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Mahler: Symphony No. 5

Mahler: Symphony No. 5

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The Orchestre symphonique de Montréal and its Music Director Rafael Payare make their Pentatone debut with Mahler’s 5th Symphony. The album is also the first recording under Payare’s tenure, and the beginning of a longer recording relationship with the label. For Payare, the Fifth is the last symphony that shows Mahler still looking forward to what the future might bring, unlike his subsequent, much darker and existential works. Despite that optimism, there is enough tragedy and struggle along the way, resonating with Mahler’s life at the time of creation. Payare’s proficiency in late-Romantic repertoire coupled with the matured, distinctive sound of the Montréal players make this a collaboration to look out for.


Throughout, Payare applies subtle but meaningful touches of rubato, creating a consistent feeling of tension and release. Everything holds together as one unit; every passage connected to what came before and what comes next. Expressively, what impressed me most is that the music does not come off as sectionalized. Orchestral execution is at a very high level as well.

-- Fanfare

This was, first and last, a superlative Mahler performance with the type of energy and spirit that caresses and screams with the same commitment, and moves easily between the two qualities. Beyond that, this was playing at the edge of control, something Mahler often demands and no more so than in this work.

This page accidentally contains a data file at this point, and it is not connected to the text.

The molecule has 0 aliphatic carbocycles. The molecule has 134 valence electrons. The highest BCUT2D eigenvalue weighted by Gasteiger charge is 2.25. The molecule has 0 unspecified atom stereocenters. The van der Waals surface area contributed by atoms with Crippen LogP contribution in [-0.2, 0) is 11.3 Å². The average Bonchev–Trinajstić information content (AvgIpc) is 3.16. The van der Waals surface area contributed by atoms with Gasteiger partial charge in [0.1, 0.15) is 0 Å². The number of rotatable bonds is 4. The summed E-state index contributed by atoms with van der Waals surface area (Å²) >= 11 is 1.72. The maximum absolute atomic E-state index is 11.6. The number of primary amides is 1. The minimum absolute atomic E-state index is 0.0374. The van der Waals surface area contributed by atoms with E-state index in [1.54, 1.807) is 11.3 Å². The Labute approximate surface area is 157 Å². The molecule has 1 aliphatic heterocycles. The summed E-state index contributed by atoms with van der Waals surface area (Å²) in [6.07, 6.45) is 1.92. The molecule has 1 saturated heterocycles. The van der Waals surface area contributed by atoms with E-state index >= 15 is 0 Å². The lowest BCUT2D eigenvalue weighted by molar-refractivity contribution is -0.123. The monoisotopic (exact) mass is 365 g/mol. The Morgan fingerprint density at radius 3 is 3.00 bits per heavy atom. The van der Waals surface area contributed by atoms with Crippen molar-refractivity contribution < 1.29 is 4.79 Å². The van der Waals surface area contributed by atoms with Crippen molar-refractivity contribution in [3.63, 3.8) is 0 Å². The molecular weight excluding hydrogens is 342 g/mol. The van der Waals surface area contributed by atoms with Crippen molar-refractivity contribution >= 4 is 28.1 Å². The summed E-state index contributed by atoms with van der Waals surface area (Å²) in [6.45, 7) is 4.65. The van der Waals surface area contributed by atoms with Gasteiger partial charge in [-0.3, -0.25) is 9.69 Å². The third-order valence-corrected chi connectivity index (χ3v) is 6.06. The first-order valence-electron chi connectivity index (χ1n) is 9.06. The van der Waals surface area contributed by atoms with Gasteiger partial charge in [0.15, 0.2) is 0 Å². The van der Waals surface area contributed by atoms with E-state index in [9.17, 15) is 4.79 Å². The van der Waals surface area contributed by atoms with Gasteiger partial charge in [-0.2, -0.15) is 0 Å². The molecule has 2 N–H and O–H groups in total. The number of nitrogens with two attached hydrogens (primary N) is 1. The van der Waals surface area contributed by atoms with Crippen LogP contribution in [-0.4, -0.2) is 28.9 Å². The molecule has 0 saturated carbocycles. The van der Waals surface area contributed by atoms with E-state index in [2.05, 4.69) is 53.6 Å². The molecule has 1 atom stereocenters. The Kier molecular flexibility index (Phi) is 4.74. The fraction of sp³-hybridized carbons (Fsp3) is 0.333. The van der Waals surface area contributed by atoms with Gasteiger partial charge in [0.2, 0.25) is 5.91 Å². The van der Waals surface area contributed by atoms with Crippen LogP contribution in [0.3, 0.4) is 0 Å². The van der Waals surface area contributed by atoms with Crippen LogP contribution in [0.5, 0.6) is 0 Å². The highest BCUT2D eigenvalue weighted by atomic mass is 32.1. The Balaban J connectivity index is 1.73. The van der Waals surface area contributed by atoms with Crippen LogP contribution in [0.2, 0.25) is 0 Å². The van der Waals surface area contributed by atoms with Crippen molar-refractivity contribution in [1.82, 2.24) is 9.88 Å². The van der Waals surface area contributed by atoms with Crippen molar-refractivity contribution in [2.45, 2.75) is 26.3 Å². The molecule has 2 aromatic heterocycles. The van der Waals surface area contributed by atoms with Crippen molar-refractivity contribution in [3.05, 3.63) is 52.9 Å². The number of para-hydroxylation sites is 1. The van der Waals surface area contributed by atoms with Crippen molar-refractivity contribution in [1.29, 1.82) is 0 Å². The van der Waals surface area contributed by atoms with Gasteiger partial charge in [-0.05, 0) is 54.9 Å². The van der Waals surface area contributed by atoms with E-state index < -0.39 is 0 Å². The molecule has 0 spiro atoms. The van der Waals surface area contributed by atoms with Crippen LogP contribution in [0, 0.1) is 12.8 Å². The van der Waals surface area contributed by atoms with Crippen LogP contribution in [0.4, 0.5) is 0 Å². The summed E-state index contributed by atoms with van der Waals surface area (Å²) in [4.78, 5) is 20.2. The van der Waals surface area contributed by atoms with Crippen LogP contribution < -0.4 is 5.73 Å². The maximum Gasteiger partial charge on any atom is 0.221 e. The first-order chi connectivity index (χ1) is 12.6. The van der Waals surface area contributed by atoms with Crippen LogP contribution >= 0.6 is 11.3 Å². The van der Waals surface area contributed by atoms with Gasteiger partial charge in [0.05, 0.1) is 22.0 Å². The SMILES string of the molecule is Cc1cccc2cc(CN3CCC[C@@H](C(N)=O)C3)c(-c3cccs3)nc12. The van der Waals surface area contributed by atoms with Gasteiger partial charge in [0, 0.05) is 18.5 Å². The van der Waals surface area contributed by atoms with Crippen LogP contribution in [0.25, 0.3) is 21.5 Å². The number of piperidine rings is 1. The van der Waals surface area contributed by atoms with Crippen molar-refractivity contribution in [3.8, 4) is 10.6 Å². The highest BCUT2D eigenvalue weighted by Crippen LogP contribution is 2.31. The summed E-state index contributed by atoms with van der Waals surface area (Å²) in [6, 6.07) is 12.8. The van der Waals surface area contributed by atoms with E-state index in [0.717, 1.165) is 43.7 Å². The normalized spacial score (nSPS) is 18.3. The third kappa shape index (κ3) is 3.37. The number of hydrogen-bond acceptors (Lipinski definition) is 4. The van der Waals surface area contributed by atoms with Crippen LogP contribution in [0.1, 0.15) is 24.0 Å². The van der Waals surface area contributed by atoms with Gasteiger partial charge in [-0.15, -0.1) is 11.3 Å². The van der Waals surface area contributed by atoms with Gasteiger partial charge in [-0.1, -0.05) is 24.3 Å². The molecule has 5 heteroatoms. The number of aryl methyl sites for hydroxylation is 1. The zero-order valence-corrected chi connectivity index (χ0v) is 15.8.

Beyond Payare’s in-the-moment direction, his preparation came through in the excellent pace, dynamics, and balances within and through the orchestra. There are so many opportunities to pick and choose details to highlight, and the playing shone a spotlight on the wonderful wind colors in this orchestra, especially the unusually nasal double-reeds and a dark trumpet sound. The articulation of details in the strings, things like quick 16th-note rests toward the end of phrases and moments of portamento, were superb.

The tempest in the “Stúrmisch” second section melted away into a rich, dark interpretation of the cello line, no solace but only devastation. The extremes of light and dark with and across the forms were heightened. The first two sections alternately emotionally wrenching and fulfilling.

In the Scherzo, Payare had horn soloist Catherine Turner stand, and her playing was brilliant and unerring, and even more impressive was the perfect blend as she passed off her sustained, decaying notes to her seated stand-mate. The Adagietto was slow in the contemporary manner, almost nine minutes, but the internal pace and tempo modulations made it flow forward, leading directly into the finale.

-- New York Classical Review (Reviewing the 3/8/23 Carnegie Hall performance)

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    • UPC/Barcode: 8717306260671
    • Item Number: PTC5187067